Hannah Fielding on her love story with Spain
‘For me Andalusia, and especially Granada and Seville where the action of Indiscretion takes place, is overflowing with bygone charm’
“My love story with Spain began when I was in my teens after I saw a film called The Pleasure Seekers. The wonderful setting and atmospheric music made me dream and triggered my imagination. Then once I had visited that beautiful country the seeds for Indiscretion were sown”
My love story with Spain began when I was in my teens after I saw a film called The Pleasure Seekers. The wonderful setting and atmospheric music made me dream and triggered my imagination. Then once I had visited that beautiful country the seeds for Indiscretion were sown.
Spain is a land of flamboyance and drama. Where else would men flirt with death every afternoon for entertainment? The people are intense; their culture, their music, their traditions personify passion and fire. Even their national dish, paella, is a rainbow of vivid colours, with a flavour to match. Life is lived to the full. The Spanish seem to be totally in tune with James Dean’s immortal words, “Live as if you’ll die today”.
Of all the regions I visited in Spain, Andalusia was the place that captivated me the most and that is why I set my story there. All-year azure skies, dazzling sunshine and sweetly fragranced gardens… colour, romance, emotion and the flamboyant figure of a flamenco dancer or the torero in the arena, sword and cape in hand beneath the scorching sun.
For me Andalusia, and especially Granada and Seville where the action of Indiscretion takes place, is overflowing with bygone charm. Located in southern Spain, it has a distinctive exuberant culture influenced by its hot Mediterranean climate and the country’s long rule by the Moors. For seven centuries its history was intertwined with that of the Berber and Arabs who crossed from North Africa to Spain and founded Al-Andalus, their rutilant empire.
Andalusia’s fiestas and ferias are charged with music and dance, conjuring an image of open air, moonlight sky, and all the aromas that a warm summer’s night has to offer. Women in bright coloured dresses and silk shawls, with rainbow-painted fans in brilliant designs, the ladies’ secret language of love. Courting couples on horseback or dancing the most evocative sevillanas. The crowded little terraces underneath the orange trees that dot the pavements and the maze of winding, narrow streets that provide shade from the hot sun. The dazzling, quaint pueblos blancos, whitewashed villages hanging on steep cliffs with their houses huddled around a ruined Moorish castle, piercing the deep blue sky. The peasants working in the fields, with their sparkling black eyes and their faces weathered like the bark of the native olive trees in the breathtakingly dramatic landscapes. The wide avenues lined with spectacular purple jacaranda trees. The splendour of the magnificent buildings and monuments; so many sources of inspiration that all portray the vibrant world and fruitful diversity of the culture of Spain; but these are only the tip of the iceberg.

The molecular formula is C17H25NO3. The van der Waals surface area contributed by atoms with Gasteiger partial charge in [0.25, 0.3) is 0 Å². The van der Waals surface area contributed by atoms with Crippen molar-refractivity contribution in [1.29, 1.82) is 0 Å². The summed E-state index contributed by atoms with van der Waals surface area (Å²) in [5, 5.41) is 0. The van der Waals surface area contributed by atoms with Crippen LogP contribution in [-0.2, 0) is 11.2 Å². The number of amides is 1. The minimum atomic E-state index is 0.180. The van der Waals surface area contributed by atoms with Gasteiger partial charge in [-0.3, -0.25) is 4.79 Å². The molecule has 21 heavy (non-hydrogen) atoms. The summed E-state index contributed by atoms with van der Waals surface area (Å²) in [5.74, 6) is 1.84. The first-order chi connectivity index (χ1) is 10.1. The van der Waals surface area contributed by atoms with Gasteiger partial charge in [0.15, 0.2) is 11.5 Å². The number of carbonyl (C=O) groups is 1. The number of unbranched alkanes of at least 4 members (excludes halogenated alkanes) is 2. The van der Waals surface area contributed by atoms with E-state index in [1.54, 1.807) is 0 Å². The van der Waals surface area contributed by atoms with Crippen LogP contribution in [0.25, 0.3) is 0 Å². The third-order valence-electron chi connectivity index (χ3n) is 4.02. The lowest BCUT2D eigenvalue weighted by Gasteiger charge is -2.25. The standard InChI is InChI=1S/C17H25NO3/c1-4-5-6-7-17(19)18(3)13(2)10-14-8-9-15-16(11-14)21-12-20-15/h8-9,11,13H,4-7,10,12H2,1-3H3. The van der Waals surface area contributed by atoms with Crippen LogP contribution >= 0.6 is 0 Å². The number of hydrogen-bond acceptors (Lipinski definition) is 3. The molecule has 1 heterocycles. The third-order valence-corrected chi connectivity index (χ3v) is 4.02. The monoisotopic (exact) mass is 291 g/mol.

The people of Andalusia are fun-loving, friendly and hospitable. They love to eat, sing and dance. Laid-back, they are never in a hurry. If you don’t make it today, there is always mañana. Take a walk to the market place in the early evening and watch the paseo, a stroll around the square in which young people may socialise with each other.
The siesta passed, people meet on streets and in bars that overflow with laughter and noisy discussions. Experience the tapear, going from one bar to another for drinks and tapas, an essential part of the social culture of Spain. Enjoy with the Spaniards who will immediately accept any stranger into their midst, a glass of manzanilla or fino sherry with exquisite tapas, small savoury snack dishes served at little tables, standing up at the bar, or even sitting on upturned barrels.
Spain is different, Spaniards will tell you, and they are right; not only compared to Europe, but to the rest of the world. What caused this uniqueness? The history of their land which was sought out by so many civilisations? The temperate climate characterised by hot, dry summers and mild, rainy winters? Or its geographical location which combines a most-varied terrain and therefore affects the vegetation, the landscapes and the people? It is probably an amalgamation of all these. Suffice to say that when you arrive in Spain, you feel you have come into a magical, buoyant and unique kaleidoscopic universe that is not quite real… almost a fantastic dream, and it made me dream.
Hannah Fielding is the author of Indiscretion, published earlier this month by London Wall, priced £7.99